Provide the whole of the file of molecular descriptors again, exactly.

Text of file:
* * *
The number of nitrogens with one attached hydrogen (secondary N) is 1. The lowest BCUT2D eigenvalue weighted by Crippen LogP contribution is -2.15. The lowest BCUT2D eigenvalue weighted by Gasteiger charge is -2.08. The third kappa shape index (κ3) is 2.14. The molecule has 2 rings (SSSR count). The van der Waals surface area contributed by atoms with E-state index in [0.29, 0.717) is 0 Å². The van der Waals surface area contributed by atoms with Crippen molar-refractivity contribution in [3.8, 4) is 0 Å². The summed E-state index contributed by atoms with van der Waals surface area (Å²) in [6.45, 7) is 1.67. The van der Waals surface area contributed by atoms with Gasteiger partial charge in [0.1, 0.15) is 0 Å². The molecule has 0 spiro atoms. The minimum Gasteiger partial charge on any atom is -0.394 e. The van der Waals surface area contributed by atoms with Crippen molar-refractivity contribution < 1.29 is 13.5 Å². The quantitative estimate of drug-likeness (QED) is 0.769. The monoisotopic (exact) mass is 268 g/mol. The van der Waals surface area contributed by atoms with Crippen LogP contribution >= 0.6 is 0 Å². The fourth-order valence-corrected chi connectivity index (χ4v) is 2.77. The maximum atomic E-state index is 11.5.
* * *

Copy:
The number of nitrogens with one attached hydrogen (secondary N) is 1. The lowest BCUT2D eigenvalue weighted by Crippen LogP contribution is -2.15. The lowest BCUT2D eigenvalue weighted by Gasteiger charge is -2.08. The third kappa shape index (κ3) is 2.14. The molecule has 2 rings (SSSR count). The van der Waals surface area contributed by atoms with E-state index in [0.29, 0.717) is 0 Å². The van der Waals surface area contributed by atoms with Crippen molar-refractivity contribution in [3.8, 4) is 0 Å². The summed E-state index contributed by atoms with van der Waals surface area (Å²) in [6.45, 7) is 1.67. The van der Waals surface area contributed by atoms with Gasteiger partial charge in [0.1, 0.15) is 0 Å². The molecule has 0 spiro atoms. The minimum Gasteiger partial charge on any atom is -0.394 e. The van der Waals surface area contributed by atoms with Crippen molar-refractivity contribution < 1.29 is 13.5 Å². The quantitative estimate of drug-likeness (QED) is 0.769. The monoisotopic (exact) mass is 268 g/mol. The van der Waals surface area contributed by atoms with Crippen LogP contribution >= 0.6 is 0 Å². The fourth-order valence-corrected chi connectivity index (χ4v) is 2.77. The maximum atomic E-state index is 11.5.